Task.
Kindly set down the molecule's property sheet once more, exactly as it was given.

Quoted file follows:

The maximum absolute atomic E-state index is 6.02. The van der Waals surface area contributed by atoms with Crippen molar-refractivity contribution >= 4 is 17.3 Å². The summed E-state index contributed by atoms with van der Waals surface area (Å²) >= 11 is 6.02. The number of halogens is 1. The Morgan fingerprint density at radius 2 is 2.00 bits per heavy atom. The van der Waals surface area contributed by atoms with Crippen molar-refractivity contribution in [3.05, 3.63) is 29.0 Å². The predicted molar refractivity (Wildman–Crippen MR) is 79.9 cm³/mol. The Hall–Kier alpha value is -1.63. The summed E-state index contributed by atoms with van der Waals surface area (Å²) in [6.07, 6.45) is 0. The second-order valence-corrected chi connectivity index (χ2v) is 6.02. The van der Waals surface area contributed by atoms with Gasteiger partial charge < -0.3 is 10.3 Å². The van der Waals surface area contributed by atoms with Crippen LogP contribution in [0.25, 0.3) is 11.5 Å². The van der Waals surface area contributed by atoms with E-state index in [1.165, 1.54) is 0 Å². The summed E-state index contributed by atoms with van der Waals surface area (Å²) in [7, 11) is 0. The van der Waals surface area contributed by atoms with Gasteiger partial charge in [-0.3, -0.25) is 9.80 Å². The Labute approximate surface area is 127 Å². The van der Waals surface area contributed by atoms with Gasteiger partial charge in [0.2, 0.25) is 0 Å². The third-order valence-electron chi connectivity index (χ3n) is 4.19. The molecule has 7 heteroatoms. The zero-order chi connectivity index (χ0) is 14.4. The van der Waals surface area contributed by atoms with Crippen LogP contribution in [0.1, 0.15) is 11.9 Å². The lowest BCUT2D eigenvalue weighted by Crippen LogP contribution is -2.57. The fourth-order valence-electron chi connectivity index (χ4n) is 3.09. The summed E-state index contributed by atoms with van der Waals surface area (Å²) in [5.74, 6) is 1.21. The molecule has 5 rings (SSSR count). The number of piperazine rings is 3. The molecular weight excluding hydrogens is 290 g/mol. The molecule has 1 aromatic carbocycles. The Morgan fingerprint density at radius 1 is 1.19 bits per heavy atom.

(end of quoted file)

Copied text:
The maximum absolute atomic E-state index is 6.02. The van der Waals surface area contributed by atoms with Crippen molar-refractivity contribution >= 4 is 17.3 Å². The summed E-state index contributed by atoms with van der Waals surface area (Å²) >= 11 is 6.02. The number of halogens is 1. The Morgan fingerprint density at radius 2 is 2.00 bits per heavy atom. The van der Waals surface area contributed by atoms with Crippen molar-refractivity contribution in [3.05, 3.63) is 29.0 Å². The predicted molar refractivity (Wildman–Crippen MR) is 79.9 cm³/mol. The Hall–Kier alpha value is -1.63. The summed E-state index contributed by atoms with van der Waals surface area (Å²) in [6.07, 6.45) is 0. The second-order valence-corrected chi connectivity index (χ2v) is 6.02. The van der Waals surface area contributed by atoms with Gasteiger partial charge < -0.3 is 10.3 Å². The van der Waals surface area contributed by atoms with Crippen LogP contribution in [0.25, 0.3) is 11.5 Å². The van der Waals surface area contributed by atoms with E-state index in [1.165, 1.54) is 0 Å². The summed E-state index contributed by atoms with van der Waals surface area (Å²) in [7, 11) is 0. The van der Waals surface area contributed by atoms with Gasteiger partial charge in [-0.3, -0.25) is 9.80 Å². The Labute approximate surface area is 127 Å². The van der Waals surface area contributed by atoms with Gasteiger partial charge in [0.2, 0.25) is 0 Å². The third-order valence-electron chi connectivity index (χ3n) is 4.19. The molecule has 7 heteroatoms. The zero-order chi connectivity index (χ0) is 14.4. The van der Waals surface area contributed by atoms with Crippen LogP contribution in [0.1, 0.15) is 11.9 Å². The lowest BCUT2D eigenvalue weighted by Crippen LogP contribution is -2.57. The fourth-order valence-electron chi connectivity index (χ4n) is 3.09. The summed E-state index contributed by atoms with van der Waals surface area (Å²) in [5.74, 6) is 1.21. The molecule has 5 rings (SSSR count). The number of piperazine rings is 3. The molecular weight excluding hydrogens is 290 g/mol. The molecule has 1 aromatic carbocycles. The Morgan fingerprint density at radius 1 is 1.19 bits per heavy atom.